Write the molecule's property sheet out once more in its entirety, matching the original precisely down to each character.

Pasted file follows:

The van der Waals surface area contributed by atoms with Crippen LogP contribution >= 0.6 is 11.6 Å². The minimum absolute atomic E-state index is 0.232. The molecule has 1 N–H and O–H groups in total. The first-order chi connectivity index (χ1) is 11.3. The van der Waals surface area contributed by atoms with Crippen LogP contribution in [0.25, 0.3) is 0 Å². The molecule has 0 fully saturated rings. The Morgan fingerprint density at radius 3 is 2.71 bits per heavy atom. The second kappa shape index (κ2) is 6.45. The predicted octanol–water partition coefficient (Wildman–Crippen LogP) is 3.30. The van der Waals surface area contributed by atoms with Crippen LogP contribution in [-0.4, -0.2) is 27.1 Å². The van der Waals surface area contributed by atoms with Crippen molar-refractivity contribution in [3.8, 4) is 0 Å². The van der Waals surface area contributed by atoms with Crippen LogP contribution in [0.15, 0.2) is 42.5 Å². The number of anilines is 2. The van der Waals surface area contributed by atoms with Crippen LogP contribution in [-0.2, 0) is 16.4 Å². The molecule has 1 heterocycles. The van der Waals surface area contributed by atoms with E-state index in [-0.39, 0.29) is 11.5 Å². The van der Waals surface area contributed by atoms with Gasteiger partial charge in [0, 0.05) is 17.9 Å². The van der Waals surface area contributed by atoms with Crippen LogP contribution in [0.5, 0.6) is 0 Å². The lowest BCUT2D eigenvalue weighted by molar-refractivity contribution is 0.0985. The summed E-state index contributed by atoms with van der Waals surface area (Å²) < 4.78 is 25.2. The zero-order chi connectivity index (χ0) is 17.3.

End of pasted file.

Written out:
The van der Waals surface area contributed by atoms with Crippen LogP contribution >= 0.6 is 11.6 Å². The minimum absolute atomic E-state index is 0.232. The molecule has 1 N–H and O–H groups in total. The first-order chi connectivity index (χ1) is 11.3. The van der Waals surface area contributed by atoms with Crippen LogP contribution in [0.25, 0.3) is 0 Å². The molecule has 0 fully saturated rings. The Morgan fingerprint density at radius 3 is 2.71 bits per heavy atom. The second kappa shape index (κ2) is 6.45. The predicted octanol–water partition coefficient (Wildman–Crippen LogP) is 3.30. The van der Waals surface area contributed by atoms with Crippen LogP contribution in [-0.4, -0.2) is 27.1 Å². The van der Waals surface area contributed by atoms with Crippen molar-refractivity contribution in [3.8, 4) is 0 Å². The van der Waals surface area contributed by atoms with Crippen LogP contribution in [0.15, 0.2) is 42.5 Å². The number of anilines is 2. The van der Waals surface area contributed by atoms with Crippen LogP contribution in [-0.2, 0) is 16.4 Å². The molecule has 1 heterocycles. The van der Waals surface area contributed by atoms with E-state index in [-0.39, 0.29) is 11.5 Å². The van der Waals surface area contributed by atoms with Gasteiger partial charge in [0, 0.05) is 17.9 Å². The van der Waals surface area contributed by atoms with Crippen LogP contribution in [0.5, 0.6) is 0 Å². The lowest BCUT2D eigenvalue weighted by molar-refractivity contribution is 0.0985. The summed E-state index contributed by atoms with van der Waals surface area (Å²) < 4.78 is 25.2. The zero-order chi connectivity index (χ0) is 17.3.